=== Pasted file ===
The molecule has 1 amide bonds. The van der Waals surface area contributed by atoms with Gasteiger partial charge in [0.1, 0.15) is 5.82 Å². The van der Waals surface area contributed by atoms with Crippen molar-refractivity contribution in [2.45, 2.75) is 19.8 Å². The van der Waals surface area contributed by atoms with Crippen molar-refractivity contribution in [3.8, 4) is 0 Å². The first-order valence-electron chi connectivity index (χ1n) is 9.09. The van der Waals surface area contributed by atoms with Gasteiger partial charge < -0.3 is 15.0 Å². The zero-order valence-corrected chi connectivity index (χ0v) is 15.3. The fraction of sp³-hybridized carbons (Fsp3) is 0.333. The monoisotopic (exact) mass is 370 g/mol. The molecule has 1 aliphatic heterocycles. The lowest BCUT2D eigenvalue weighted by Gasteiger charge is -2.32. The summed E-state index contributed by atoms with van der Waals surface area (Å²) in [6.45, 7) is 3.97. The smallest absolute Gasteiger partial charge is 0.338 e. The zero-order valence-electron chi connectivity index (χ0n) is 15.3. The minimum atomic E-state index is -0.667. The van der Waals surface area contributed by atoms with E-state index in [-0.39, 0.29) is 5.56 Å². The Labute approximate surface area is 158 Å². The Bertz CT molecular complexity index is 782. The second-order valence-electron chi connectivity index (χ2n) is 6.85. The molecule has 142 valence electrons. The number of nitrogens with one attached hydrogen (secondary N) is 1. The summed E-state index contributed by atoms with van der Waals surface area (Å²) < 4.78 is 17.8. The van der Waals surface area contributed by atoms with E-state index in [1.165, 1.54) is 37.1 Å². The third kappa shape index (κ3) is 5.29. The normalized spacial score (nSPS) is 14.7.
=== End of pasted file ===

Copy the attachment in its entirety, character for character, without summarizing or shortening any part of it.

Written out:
The molecule has 1 amide bonds. The van der Waals surface area contributed by atoms with Gasteiger partial charge in [0.1, 0.15) is 5.82 Å². The van der Waals surface area contributed by atoms with Crippen molar-refractivity contribution in [2.45, 2.75) is 19.8 Å². The van der Waals surface area contributed by atoms with Crippen molar-refractivity contribution in [3.8, 4) is 0 Å². The first-order valence-electron chi connectivity index (χ1n) is 9.09. The van der Waals surface area contributed by atoms with Gasteiger partial charge < -0.3 is 15.0 Å². The zero-order valence-corrected chi connectivity index (χ0v) is 15.3. The fraction of sp³-hybridized carbons (Fsp3) is 0.333. The monoisotopic (exact) mass is 370 g/mol. The molecule has 1 aliphatic heterocycles. The lowest BCUT2D eigenvalue weighted by Gasteiger charge is -2.32. The summed E-state index contributed by atoms with van der Waals surface area (Å²) in [6.45, 7) is 3.97. The smallest absolute Gasteiger partial charge is 0.338 e. The zero-order valence-electron chi connectivity index (χ0n) is 15.3. The minimum atomic E-state index is -0.667. The van der Waals surface area contributed by atoms with E-state index in [-0.39, 0.29) is 5.56 Å². The Labute approximate surface area is 158 Å². The Bertz CT molecular complexity index is 782. The second-order valence-electron chi connectivity index (χ2n) is 6.85. The molecule has 142 valence electrons. The number of nitrogens with one attached hydrogen (secondary N) is 1. The summed E-state index contributed by atoms with van der Waals surface area (Å²) < 4.78 is 17.8. The van der Waals surface area contributed by atoms with E-state index in [1.165, 1.54) is 37.1 Å². The third kappa shape index (κ3) is 5.29. The normalized spacial score (nSPS) is 14.7.